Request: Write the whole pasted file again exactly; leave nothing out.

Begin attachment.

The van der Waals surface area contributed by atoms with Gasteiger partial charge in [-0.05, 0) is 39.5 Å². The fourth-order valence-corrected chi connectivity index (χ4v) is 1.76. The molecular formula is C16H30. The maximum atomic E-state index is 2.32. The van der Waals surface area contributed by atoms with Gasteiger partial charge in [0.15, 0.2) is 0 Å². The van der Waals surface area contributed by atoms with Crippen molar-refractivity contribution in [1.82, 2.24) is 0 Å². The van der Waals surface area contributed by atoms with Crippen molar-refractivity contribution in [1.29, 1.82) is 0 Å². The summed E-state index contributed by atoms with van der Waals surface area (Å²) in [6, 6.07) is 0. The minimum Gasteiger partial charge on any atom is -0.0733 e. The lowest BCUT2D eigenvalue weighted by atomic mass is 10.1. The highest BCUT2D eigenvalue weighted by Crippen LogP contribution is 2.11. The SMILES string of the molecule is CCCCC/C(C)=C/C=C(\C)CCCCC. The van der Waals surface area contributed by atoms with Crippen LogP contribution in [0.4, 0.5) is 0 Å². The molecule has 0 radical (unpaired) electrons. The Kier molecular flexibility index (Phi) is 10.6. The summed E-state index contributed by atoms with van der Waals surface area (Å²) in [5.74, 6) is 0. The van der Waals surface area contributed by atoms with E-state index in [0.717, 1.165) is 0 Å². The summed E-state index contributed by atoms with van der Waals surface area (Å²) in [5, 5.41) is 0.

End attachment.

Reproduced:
The van der Waals surface area contributed by atoms with Gasteiger partial charge in [-0.05, 0) is 39.5 Å². The fourth-order valence-corrected chi connectivity index (χ4v) is 1.76. The molecular formula is C16H30. The maximum atomic E-state index is 2.32. The van der Waals surface area contributed by atoms with Gasteiger partial charge in [0.15, 0.2) is 0 Å². The van der Waals surface area contributed by atoms with Crippen molar-refractivity contribution in [1.82, 2.24) is 0 Å². The van der Waals surface area contributed by atoms with Crippen molar-refractivity contribution in [1.29, 1.82) is 0 Å². The summed E-state index contributed by atoms with van der Waals surface area (Å²) in [6, 6.07) is 0. The minimum Gasteiger partial charge on any atom is -0.0733 e. The lowest BCUT2D eigenvalue weighted by atomic mass is 10.1. The highest BCUT2D eigenvalue weighted by Crippen LogP contribution is 2.11. The SMILES string of the molecule is CCCCC/C(C)=C/C=C(\C)CCCCC. The van der Waals surface area contributed by atoms with Crippen LogP contribution in [0.4, 0.5) is 0 Å². The molecule has 0 radical (unpaired) electrons. The Kier molecular flexibility index (Phi) is 10.6. The summed E-state index contributed by atoms with van der Waals surface area (Å²) in [5.74, 6) is 0. The van der Waals surface area contributed by atoms with E-state index in [0.717, 1.165) is 0 Å². The summed E-state index contributed by atoms with van der Waals surface area (Å²) in [5, 5.41) is 0.